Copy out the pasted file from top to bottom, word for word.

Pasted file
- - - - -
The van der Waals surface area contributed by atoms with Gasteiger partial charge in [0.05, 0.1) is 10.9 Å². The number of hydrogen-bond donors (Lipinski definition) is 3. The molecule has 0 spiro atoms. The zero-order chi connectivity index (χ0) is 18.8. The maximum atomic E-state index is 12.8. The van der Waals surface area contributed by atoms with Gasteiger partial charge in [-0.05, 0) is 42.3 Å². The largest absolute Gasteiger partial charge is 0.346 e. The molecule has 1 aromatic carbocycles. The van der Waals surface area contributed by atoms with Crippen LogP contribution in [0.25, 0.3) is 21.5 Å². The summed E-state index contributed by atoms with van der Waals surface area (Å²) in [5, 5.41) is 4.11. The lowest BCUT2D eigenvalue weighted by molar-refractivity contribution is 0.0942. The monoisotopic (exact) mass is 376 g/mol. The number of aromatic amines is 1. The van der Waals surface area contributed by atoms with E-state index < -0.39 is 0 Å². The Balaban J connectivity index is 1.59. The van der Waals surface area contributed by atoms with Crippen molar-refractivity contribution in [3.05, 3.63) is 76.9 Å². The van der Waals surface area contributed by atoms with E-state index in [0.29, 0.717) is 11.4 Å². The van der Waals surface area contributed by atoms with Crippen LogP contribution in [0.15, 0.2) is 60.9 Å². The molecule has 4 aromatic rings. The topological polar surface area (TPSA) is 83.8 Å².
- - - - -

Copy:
The van der Waals surface area contributed by atoms with Gasteiger partial charge in [0.05, 0.1) is 10.9 Å². The number of hydrogen-bond donors (Lipinski definition) is 3. The molecule has 0 spiro atoms. The zero-order chi connectivity index (χ0) is 18.8. The maximum atomic E-state index is 12.8. The van der Waals surface area contributed by atoms with Gasteiger partial charge in [-0.05, 0) is 42.3 Å². The largest absolute Gasteiger partial charge is 0.346 e. The molecule has 1 aromatic carbocycles. The van der Waals surface area contributed by atoms with Crippen LogP contribution in [0.25, 0.3) is 21.5 Å². The summed E-state index contributed by atoms with van der Waals surface area (Å²) in [5, 5.41) is 4.11. The lowest BCUT2D eigenvalue weighted by molar-refractivity contribution is 0.0942. The monoisotopic (exact) mass is 376 g/mol. The number of aromatic amines is 1. The van der Waals surface area contributed by atoms with E-state index < -0.39 is 0 Å². The Balaban J connectivity index is 1.59. The van der Waals surface area contributed by atoms with Crippen molar-refractivity contribution in [3.05, 3.63) is 76.9 Å². The van der Waals surface area contributed by atoms with E-state index in [0.29, 0.717) is 11.4 Å². The van der Waals surface area contributed by atoms with Crippen LogP contribution in [0.15, 0.2) is 60.9 Å². The molecule has 4 aromatic rings. The topological polar surface area (TPSA) is 83.8 Å².